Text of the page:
“Today’s announcement marks a dramatic advance toward multiple strategic goals of Purdue’s last decade: enriched academic and career opportunities for our students; new research possibilities for our faculty; a transformed, more attractive environment on and adjacent to our campus; and the latest demonstration that Purdue and Greater Lafayette are now the hot new tech hub of a growing, diversifying Indiana economy,” Purdue President Mitch Daniels said in prepared remarks. “Even for the place that specializes in them, this constitutes a genuine giant leap.”
7 thoughts on “Semiconductor maker planning $1.8B plant, 750 jobs in Indiana”
They lost money in the first quarter? Hmm!
Yet more economic fascism comes to the Heartland via the IEDC and Todd Young:
IEDC incentives aren’t needed if the state of Indiana is a place that companies WANT to relocate to.
TIF incentives aren’t needed if the state of Indiana is a place that developers know that they can make money in.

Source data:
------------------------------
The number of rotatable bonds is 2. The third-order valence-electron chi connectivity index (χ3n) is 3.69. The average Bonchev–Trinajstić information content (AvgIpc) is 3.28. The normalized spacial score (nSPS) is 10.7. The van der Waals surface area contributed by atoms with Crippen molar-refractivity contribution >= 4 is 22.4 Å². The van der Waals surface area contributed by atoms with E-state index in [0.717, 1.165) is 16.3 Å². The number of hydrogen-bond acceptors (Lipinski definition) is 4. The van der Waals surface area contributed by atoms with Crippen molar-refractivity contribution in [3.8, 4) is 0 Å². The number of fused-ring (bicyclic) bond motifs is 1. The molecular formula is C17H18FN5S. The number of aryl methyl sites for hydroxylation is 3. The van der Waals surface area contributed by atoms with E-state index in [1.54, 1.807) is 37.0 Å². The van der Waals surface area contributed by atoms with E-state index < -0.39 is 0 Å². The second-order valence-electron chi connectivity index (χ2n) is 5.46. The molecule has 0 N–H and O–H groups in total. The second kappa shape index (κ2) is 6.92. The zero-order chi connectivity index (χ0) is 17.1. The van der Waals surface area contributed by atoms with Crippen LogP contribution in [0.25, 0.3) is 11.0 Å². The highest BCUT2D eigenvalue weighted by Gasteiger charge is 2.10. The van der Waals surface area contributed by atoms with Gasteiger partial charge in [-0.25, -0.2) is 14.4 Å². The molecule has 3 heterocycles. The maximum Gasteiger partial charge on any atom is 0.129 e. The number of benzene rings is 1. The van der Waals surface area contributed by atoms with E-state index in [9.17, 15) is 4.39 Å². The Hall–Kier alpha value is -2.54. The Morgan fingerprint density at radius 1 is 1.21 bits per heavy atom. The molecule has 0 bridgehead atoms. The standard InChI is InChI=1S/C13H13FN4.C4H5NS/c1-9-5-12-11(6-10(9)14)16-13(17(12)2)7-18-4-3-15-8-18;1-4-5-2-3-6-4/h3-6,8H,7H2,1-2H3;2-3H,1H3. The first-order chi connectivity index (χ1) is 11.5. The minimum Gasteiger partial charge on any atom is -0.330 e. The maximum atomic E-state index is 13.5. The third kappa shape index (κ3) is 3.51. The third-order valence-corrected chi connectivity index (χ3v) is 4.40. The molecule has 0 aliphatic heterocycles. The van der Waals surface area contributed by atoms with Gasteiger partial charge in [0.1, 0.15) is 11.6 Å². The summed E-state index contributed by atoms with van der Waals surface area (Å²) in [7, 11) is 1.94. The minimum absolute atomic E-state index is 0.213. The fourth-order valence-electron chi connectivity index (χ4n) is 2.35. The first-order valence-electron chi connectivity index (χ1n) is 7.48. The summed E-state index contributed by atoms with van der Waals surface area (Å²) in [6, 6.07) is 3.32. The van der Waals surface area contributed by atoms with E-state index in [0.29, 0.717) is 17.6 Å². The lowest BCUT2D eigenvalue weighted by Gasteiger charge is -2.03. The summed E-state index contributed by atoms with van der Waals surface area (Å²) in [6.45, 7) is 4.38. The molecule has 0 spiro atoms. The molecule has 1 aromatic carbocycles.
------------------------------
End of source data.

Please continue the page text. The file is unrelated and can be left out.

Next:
What have politicians done in the state of Indiana to enable either of those? Continual tax cuts and “running a surplus” at the expense of needed investments in the future just perpetuate the need for more incentives.
Joe, is it possible that IEDC exists so cronies can float back and forth between government and private sector more easily, including the “libertarian” publisher of this newspaper, and TIF exists so lying scoundrels like Henry Mestesky can play SimCity?
This is great for Hoosiers! As far as a Q1 loss, most startups lose money. Tesla just earned their first “true” profit (without aid of emissions credits from government) and they have been in business for years. This is clean manufacturing that fuels technology-driven high-paying jobs, making products with high demand that will continue to be in high demand. Unfortunate we live in an age when some are so cynical and/or politically biased that they criticize good news.
Quote: Unfortunate we live in an age when some are so cynical and/or politically biased that they criticize good news.
Don’t we, though, Mark H? Joe B. would complain about being hung with a new rope.